Graph: Ignition test of attitude control engine for launch-stop system
Tencent Technologies News, March 27, according to foreign media reports, the National Aeronautics and Space Administration (NASA) announced that it completed two key tests of Orion spacecraft safety system last week. The engineering team successfully tested an engine on the Orion spacecraft launch suspension system, which is responsible for bringing astronauts to safety during launch and completing Orion vertical landing tests at sea.
The launch suspension system of Orion spacecraft is installed on the crew cabin roof to protect astronauts during space travel. If necessary, it can start in milliseconds and push the cabin to a safe place. The system consists of three solid rocket motors: the suspension motor is designed to take the crew cabin away from the rocket, the attitude control motor can control the direction of Orion spacecraft, and the separation engine can separate the launch suspension system from the crew cabin, so that the crew cabin can open the parachute and land safely.
Ensure crew safety throughout the mission, including systems for assisting astronauts to return to the ground. On the Atlantic coast of North Carolina, engineers tested the crew module's vertical landing system to ensure that the crew module maintained a positive vertical attitude after returning to Earth after a deep space mission.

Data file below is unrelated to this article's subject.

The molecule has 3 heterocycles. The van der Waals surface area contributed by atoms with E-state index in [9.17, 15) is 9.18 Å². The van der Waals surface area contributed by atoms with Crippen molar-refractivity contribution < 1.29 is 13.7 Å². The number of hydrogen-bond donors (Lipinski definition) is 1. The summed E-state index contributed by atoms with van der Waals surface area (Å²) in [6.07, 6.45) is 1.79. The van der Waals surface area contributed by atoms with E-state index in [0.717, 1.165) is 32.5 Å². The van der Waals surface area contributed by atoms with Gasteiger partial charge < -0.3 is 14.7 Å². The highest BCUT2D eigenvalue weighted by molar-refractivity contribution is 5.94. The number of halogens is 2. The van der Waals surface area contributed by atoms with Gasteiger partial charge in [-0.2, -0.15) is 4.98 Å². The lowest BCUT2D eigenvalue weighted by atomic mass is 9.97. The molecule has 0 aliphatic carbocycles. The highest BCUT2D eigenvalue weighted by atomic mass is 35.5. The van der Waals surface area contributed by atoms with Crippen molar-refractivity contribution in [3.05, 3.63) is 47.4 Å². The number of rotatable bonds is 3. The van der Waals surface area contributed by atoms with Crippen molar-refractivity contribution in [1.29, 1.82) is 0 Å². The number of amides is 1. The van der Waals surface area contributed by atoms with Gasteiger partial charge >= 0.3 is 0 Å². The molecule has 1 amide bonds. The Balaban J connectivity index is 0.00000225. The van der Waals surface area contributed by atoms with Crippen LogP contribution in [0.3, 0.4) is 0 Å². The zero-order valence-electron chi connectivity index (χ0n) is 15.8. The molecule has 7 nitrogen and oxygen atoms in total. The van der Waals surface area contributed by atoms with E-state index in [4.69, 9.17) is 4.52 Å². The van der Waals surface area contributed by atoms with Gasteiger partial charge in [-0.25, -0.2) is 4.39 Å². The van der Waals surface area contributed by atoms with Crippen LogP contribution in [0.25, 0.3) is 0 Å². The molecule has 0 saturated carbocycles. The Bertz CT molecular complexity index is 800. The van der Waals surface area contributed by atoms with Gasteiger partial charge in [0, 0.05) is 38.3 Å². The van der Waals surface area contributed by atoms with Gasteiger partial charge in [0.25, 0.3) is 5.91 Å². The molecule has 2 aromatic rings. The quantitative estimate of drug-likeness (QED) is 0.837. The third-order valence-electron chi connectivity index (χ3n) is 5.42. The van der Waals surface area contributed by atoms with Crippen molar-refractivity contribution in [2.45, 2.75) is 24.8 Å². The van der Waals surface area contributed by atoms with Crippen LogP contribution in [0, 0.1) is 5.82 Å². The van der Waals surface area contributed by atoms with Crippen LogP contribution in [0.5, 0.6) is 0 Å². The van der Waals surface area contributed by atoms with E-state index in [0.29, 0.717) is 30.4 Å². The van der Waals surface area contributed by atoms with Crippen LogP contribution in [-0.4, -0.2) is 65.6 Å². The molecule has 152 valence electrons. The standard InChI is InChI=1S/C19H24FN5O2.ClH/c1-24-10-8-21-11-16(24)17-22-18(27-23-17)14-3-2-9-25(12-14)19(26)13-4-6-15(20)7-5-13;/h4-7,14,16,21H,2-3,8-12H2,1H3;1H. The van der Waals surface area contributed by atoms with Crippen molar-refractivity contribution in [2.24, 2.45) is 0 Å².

When Orion splashes into the ocean, there may be two different attitudes. Ideally, the cabin thermal shield is submerged in water, while the windows and hatches are above the surface. Of course, the crew cabin may also have a top submerged in water and a heat shield facing the sky. Five bright orange airbags were deployed in the crew module vertical system to flip the crew module to the right when the Orion spacecraft poured into the water. The system can straighten the cabin in less than four minutes.
Picture: NASA Tests Orion Cabin Vertical Landing System in the Atlantic Ocean
Several tests using the Orion crew module model show that even if one of the airbags fails to inflate properly, the vertical landing system can still operate as expected.
The system was previously tested at NASA's Neutral Buoyancy Laboratory at Johnson Space Center in Houston and off the coast of Galveston, Texas. The Neutral Buoyancy Laboratory is a huge pool for astronaut training. Engineers also want to test vertical landing systems in more challenging waves and work with the Coast Guard to test them in the Atlantic Ocean.
After several days of testing, engineers conducted experiments in four different configurations. These tests validate the system's ability to work under different wave conditions, and demonstrate how the vertical landing system protects the crew in a variety of landing scenarios.